Agitation for statehood, which began as early as 1872, seemed on the point of success in 1891, when a Constitution was drafted, submitted to the people of the State and ratified. The U.S. Senate objected to this Constitution because it seemed to repudiate cer tain contracts and set up a double monetary standard. The Sen ate continued to reject bills providing for statehood until the State sent up a new Constitution in 1910.
This Constitution raised a question of national importance in the form of a provision for the recall of judges by popular vote. After much argument President Taft and the Congress finally agreed on a resolution granting statehood on condition that the provision for recall be struck out. This was done, and on Feb. 14, 1912, the President signed the proclamation admitting Arizona as a State. After admission the people of the State promptly in serted by amendment the original provision for the recall of judges.
Another issue of national interest was the Alien Labour law enacted by the voters of the State in 1914. The act provided that when any corporation, company, partnership or individual employed more than five workers, 8o% of them should be quali fied electors or native born citizens.
The ambassadors of Great Britain and Italy averred that the law violated existing treaties, and the Federal courts ruled that the law was unconstitutional because it denied equal protection to aliens.
Protest was made in 1934 by both the Japanese embassy in Washington and British consulate in Phoenix to the action of several hundred white farmers who had warned Japanese and Hindu farmers in the Salt river valley to leave, in view of a threatened enforcement of the state law prohibiting Orientals from owning or leasing land.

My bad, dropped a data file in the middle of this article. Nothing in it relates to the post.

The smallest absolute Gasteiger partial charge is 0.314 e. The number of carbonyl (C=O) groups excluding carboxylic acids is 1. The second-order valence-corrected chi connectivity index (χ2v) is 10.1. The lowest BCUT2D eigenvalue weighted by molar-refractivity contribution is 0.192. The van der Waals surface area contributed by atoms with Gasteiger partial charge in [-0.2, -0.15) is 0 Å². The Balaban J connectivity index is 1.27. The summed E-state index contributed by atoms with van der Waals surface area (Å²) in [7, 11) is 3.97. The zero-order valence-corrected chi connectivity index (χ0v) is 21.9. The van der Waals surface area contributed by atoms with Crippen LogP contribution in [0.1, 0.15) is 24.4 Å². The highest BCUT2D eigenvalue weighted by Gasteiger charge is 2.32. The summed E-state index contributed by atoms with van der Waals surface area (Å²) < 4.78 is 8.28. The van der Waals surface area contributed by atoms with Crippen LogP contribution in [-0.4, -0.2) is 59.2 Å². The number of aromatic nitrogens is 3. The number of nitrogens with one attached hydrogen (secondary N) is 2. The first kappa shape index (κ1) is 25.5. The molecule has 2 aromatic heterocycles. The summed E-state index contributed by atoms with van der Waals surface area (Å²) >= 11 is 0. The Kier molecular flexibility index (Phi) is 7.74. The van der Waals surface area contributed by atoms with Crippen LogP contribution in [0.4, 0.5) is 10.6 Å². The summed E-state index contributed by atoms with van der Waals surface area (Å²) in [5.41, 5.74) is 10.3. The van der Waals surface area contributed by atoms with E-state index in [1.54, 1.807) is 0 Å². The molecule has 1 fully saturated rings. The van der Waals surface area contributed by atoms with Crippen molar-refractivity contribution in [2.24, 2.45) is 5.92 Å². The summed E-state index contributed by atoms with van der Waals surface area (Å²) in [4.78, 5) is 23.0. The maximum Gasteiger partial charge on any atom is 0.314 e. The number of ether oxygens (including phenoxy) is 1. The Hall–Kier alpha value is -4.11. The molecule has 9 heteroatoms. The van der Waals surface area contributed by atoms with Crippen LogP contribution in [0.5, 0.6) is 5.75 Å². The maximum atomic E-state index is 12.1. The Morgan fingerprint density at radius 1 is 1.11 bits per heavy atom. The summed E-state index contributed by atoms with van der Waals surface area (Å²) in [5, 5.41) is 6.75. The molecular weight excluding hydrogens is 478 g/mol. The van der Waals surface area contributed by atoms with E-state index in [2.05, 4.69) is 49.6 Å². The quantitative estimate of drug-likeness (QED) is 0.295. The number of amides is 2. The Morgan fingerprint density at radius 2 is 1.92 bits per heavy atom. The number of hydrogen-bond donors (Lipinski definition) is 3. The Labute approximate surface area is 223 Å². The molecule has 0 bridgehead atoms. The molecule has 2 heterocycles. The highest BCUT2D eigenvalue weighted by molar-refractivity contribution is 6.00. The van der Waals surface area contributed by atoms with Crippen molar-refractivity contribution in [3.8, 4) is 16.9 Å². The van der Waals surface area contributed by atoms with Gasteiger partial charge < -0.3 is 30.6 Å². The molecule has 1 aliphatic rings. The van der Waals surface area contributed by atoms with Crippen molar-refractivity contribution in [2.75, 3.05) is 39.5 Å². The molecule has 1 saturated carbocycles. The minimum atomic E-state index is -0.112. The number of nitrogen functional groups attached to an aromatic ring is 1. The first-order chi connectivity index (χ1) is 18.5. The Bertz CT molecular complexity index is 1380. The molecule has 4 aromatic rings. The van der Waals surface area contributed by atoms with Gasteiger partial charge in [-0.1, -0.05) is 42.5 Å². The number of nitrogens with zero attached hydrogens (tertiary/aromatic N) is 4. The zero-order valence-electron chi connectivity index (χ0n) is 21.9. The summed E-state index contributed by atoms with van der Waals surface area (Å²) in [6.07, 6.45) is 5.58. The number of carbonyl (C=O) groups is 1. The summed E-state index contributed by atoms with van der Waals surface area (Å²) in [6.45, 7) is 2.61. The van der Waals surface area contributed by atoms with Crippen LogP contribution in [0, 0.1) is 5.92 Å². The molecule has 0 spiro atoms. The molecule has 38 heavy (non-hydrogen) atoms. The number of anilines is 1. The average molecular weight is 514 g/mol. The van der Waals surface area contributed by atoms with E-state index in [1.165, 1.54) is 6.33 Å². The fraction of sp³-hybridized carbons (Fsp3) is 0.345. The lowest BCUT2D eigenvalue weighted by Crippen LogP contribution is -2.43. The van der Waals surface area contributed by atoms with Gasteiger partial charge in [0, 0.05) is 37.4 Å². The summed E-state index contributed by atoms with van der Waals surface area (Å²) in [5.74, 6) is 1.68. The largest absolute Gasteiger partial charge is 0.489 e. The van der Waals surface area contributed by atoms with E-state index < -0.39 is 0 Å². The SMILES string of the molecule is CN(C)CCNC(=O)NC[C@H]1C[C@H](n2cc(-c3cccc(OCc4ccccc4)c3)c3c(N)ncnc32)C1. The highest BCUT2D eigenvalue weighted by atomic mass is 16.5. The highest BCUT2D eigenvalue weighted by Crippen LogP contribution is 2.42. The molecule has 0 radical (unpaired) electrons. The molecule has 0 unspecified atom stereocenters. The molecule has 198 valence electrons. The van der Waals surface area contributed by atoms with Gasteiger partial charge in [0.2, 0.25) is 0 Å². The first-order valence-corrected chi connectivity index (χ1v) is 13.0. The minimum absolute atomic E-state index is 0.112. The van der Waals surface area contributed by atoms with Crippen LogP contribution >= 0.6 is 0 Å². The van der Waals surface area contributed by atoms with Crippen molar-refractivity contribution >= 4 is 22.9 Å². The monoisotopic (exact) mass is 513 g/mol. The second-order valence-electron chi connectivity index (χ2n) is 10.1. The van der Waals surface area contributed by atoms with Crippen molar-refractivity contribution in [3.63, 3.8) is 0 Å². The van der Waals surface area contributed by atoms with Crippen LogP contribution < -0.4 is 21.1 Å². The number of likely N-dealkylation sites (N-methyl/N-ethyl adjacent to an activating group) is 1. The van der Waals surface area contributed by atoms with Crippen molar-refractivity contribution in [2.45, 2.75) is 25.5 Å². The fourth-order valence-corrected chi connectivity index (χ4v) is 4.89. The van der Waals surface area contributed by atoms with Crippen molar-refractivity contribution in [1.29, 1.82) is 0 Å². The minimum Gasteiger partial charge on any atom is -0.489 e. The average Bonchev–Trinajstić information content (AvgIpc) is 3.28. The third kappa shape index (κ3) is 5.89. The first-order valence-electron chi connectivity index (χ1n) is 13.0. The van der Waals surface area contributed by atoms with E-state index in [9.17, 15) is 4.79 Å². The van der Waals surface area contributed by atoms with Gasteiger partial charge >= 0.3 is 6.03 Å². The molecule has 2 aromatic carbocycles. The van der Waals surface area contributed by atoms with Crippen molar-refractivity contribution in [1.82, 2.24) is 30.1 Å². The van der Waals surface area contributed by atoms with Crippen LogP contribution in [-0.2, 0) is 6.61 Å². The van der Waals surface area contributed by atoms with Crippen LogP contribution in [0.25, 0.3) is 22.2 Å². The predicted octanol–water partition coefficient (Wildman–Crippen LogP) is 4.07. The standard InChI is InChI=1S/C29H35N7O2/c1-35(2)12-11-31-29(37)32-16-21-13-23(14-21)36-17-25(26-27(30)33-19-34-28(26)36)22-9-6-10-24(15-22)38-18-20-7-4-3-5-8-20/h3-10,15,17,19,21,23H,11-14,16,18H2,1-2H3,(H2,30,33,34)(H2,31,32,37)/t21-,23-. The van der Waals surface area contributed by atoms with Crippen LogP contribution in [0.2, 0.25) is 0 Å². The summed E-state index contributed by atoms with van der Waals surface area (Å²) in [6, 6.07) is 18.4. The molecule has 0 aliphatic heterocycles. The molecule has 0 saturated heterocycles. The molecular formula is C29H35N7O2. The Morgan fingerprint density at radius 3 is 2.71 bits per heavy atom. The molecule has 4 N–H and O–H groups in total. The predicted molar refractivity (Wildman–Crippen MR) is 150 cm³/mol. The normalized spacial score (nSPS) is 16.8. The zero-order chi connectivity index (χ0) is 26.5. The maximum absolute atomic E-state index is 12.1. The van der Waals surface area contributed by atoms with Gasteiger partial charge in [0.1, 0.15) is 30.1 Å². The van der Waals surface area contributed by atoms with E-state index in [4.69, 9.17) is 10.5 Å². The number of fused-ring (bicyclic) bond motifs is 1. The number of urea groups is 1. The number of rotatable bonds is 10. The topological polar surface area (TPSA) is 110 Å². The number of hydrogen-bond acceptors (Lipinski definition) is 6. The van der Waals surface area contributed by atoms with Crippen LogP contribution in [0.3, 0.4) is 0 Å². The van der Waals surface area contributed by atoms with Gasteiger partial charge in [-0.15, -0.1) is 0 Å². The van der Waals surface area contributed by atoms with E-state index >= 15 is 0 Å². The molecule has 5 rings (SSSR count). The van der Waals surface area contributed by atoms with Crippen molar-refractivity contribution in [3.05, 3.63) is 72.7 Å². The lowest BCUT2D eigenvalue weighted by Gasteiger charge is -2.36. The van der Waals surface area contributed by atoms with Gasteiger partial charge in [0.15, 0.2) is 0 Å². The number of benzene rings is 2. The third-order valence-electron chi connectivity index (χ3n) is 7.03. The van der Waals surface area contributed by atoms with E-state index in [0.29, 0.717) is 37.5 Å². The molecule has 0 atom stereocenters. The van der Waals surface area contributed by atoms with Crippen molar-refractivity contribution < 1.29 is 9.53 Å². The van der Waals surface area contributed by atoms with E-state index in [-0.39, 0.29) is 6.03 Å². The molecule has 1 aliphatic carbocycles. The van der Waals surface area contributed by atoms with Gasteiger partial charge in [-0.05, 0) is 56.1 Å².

The election of Nov. 1916 resulted in a situation that aroused high party feeling. Previously Gov. Hunt, supported by a Demo cratic assembly, had been elected for two terms. In 1916 he was a candidate for the third time. On the face of the returns, Campbell, the Republican candidate, was elected; but Hunt, after being compelled to give up the office to Campbell, was restored by the State supreme court. The bitter political struggle reflected a tense industrial situation that culminated in a number of strikes, the most important of which was the one at Clifton and Morenci, beginning in Sept. 1915. The Bisbee deportation incident in July 1917, when more than a thousand members of the organiza tion called the Industrial Workers of the World were deported summarily to Columbus, N.M., produced an even more critical situation. President Wilson at once warned the governor of the danger of such a precedent and appointed a committee to investi gate and adjust the dispute. The committee found that any ad justment between employers and labour organizations was im possible and recommended a law making future deportation a Federal offence.